The indictment of Marshae Jones is part of a larger trend of states criminalizing women for unintended pregnancy outcomes
In December, 28-year-old Marshae Jones saw a woman she didnt like, Ebony Jemison, in the parking lot of a Dollar General in Pleasant Grove, Alabama, and confronted her. The fight turned physical, and Jemison shot Jones, who was five months pregnant, in the stomach. Jones was rushed to a hospital. She survived, but lost her pregnancy. The fetus had been struck by a bullet.
Yet a grand jury indicted Jones not Jemison for manslaughter. Under Alabama law a fetus has the same rights as a living person, and the grand jury ruled that Jones had an obligation to avoid anything that could potentially cause harm to her pregnancy, like making herself available to be shot.
The indictment follows on the heels of an amendment to the Alabama state constitution late last year giving fetuses the rights of people the provision that made the indictment possible and the states passage of a total abortion ban in May. After a national uproar, charges against Jones were dropped. But the Jones indictment is part of a larger trend, both in Alabama and nationwide, of states engaging in hostile surveillance of pregnant women, often with the collusion of doctors, and criminalizing women for their pregnancy outcomes. The campaign is the product of a mass moral panic based on a flimsy and misogynistic ethical calculation in which women have few claims to their own rights, dignity or freedom, but are burdened with greater and greater responsibilities to protect, care for and hold themselves accountable for the actions of others.
This moral calculus can be seen in the growing number of prosecutions of women, predominantly women of color, found to have used drugs while pregnant. In Joness home state of Alabama, a draconian provision called chemical endangerment has been used to imprison women who are addicted to drugs for the crime of endangering their fetuses. In some cases, women are tested for drugs without their consent and reported to police by their doctors. According to ProPublica, the chemical law has led to 479 arrests in Alabama.
Chemical endangerment can be invoked against women who test positive for drugs even if their pregnancies are perfectly fine. But the statute is wielded with specific cruelty against those who lose their pregnancies through miscarriage or stillbirth. In 2011, a woman who gave birth to a stillborn boy took a plea deal of 10 years in prison for the stillbirth; this was to avoid a life sentence. Laws against fetal endangerment have also been used against women who attempt suicide; other laws have been used to prosecute women who miscarry and are found to have illegally disposed of fetal remains. Theoretically, they can enable prosecutions of pregnant women engaged in perfectly legal, nonviolent and even accidental activities, like drinking wine, playing sports or tripping down some steps even when those activities do not end the pregnancy.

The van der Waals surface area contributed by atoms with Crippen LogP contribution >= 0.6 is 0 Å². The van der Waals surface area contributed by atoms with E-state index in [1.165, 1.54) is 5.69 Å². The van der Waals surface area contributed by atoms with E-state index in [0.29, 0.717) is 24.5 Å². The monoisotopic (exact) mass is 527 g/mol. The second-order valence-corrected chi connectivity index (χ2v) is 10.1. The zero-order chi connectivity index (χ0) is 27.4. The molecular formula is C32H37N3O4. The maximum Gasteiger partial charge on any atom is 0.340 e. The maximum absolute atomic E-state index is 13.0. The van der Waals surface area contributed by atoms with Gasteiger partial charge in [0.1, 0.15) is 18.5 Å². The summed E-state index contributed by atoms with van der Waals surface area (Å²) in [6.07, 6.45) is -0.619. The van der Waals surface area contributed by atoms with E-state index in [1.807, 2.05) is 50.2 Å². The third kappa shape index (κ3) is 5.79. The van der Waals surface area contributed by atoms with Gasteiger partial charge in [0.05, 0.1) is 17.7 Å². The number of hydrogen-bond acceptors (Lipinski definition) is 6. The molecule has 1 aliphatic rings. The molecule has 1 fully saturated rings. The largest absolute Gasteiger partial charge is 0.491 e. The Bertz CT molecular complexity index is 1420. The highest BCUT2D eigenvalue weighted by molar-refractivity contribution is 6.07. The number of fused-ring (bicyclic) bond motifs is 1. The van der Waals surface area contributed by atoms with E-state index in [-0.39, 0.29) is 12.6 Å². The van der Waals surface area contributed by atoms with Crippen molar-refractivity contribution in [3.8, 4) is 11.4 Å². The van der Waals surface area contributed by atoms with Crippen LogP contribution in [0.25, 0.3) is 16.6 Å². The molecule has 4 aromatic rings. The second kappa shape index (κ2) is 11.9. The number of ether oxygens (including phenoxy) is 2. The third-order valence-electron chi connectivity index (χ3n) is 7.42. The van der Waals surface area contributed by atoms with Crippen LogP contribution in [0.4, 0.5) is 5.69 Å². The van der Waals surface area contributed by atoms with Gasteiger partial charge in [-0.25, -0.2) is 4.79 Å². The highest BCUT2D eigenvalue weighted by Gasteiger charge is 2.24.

In order for prosecutions like that of Marshae Jones to make sense, the fetus needs to be considered not only a person, but a special class of person, one with not only all the same rights and privileges of living, sentient, autonomous human beings, but quite a few extra rights and privileges on top of those. Writing in the London Review of Books, the novelist Sally Rooney reflected on the 2018 Irish abortion referendum: If the foetus is a person, it is a person with a vastly expanded set of legal rights, rights available to no other class of citizen: the foetus may make free, non-consensual use of another living persons uterus and blood supply, and cause permanent, unwanted changes to another persons body.
When the fetus is considered a person it not only has these rights over its mother, but also the right to have its interests represented it is not uncommon in these cases for the state to appoint a lawyer to represent the interests of the fetus. It has the right to have these interests represented even though it does not articulate these interests itself: the fetus cannot speak, and if it could it is not clear that it would have anything to say. Instead, its rights are determined by third parties, often church groups or Republican state legislators, who presume to speak for the fetus, and do so by speaking over the voice of the person who would otherwise be considered the fetuss next of kin: the woman pregnant with it.
As fetal rights expand even beyond those of real people, womens rights contract into something significantly less than legal personhood. Pregnant women lose the freedom to determine their own lives, to choose what to eat and how to exercise and where to go. And they gain a substantial burden for the welfare of others specifically for the fetus, which is recognized as a person but not endowed with any responsibility to itself or to the woman who carries it. In Joness case, the pregnant woman is assigned responsibility for not only her own actions but for those of other people who choose to hurt her.
In choosing to indict Marshae Jones, the state of Alabama has blamed her for her own shooting, employing the same misogynistic, victim-blaming logic that asks a rape victim what she was wearing. One wonders what kind of life a woman would have to lead to meet the unusually high bar for personal safety and responsibility these cases set for pregnant women. I can only imagine that the lives these laws want pregnant women to lead are very limited indeed. That seems to be the point.
Moira Donegan is a Guardian US columnist